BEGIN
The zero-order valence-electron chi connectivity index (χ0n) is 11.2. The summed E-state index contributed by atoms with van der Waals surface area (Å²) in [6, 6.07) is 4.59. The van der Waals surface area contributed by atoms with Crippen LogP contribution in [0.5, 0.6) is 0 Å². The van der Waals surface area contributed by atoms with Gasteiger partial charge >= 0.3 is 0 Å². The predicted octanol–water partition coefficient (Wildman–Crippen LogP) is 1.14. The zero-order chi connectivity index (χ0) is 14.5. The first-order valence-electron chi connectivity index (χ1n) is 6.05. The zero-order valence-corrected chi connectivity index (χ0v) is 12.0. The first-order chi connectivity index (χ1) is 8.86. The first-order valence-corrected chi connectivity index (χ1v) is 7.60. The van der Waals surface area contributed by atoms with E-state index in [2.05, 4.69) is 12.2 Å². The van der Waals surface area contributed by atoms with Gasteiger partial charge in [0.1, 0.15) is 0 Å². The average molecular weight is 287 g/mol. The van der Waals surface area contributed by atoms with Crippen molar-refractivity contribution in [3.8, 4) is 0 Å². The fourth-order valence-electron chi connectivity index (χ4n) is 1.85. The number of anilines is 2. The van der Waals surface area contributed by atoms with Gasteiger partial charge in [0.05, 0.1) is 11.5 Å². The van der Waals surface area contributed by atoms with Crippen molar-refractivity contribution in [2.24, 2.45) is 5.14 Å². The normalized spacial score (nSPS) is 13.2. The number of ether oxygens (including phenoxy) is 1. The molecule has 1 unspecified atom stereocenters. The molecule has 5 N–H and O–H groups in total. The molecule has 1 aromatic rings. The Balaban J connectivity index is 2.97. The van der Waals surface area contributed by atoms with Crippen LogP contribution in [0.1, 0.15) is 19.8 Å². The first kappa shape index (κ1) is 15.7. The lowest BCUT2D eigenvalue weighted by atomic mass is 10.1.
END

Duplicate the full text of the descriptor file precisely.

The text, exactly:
The zero-order valence-electron chi connectivity index (χ0n) is 11.2. The summed E-state index contributed by atoms with van der Waals surface area (Å²) in [6, 6.07) is 4.59. The van der Waals surface area contributed by atoms with Crippen LogP contribution in [0.5, 0.6) is 0 Å². The van der Waals surface area contributed by atoms with Gasteiger partial charge >= 0.3 is 0 Å². The predicted octanol–water partition coefficient (Wildman–Crippen LogP) is 1.14. The zero-order chi connectivity index (χ0) is 14.5. The first-order valence-electron chi connectivity index (χ1n) is 6.05. The zero-order valence-corrected chi connectivity index (χ0v) is 12.0. The first-order chi connectivity index (χ1) is 8.86. The first-order valence-corrected chi connectivity index (χ1v) is 7.60. The van der Waals surface area contributed by atoms with E-state index in [2.05, 4.69) is 12.2 Å². The van der Waals surface area contributed by atoms with Gasteiger partial charge in [0.1, 0.15) is 0 Å². The average molecular weight is 287 g/mol. The van der Waals surface area contributed by atoms with Crippen molar-refractivity contribution in [3.8, 4) is 0 Å². The fourth-order valence-electron chi connectivity index (χ4n) is 1.85. The number of anilines is 2. The van der Waals surface area contributed by atoms with Gasteiger partial charge in [0.05, 0.1) is 11.5 Å². The van der Waals surface area contributed by atoms with Crippen molar-refractivity contribution in [2.24, 2.45) is 5.14 Å². The normalized spacial score (nSPS) is 13.2. The number of ether oxygens (including phenoxy) is 1. The molecule has 1 unspecified atom stereocenters. The molecule has 5 N–H and O–H groups in total. The molecule has 1 aromatic rings. The Balaban J connectivity index is 2.97. The van der Waals surface area contributed by atoms with Crippen LogP contribution in [0.1, 0.15) is 19.8 Å². The first kappa shape index (κ1) is 15.7. The lowest BCUT2D eigenvalue weighted by atomic mass is 10.1.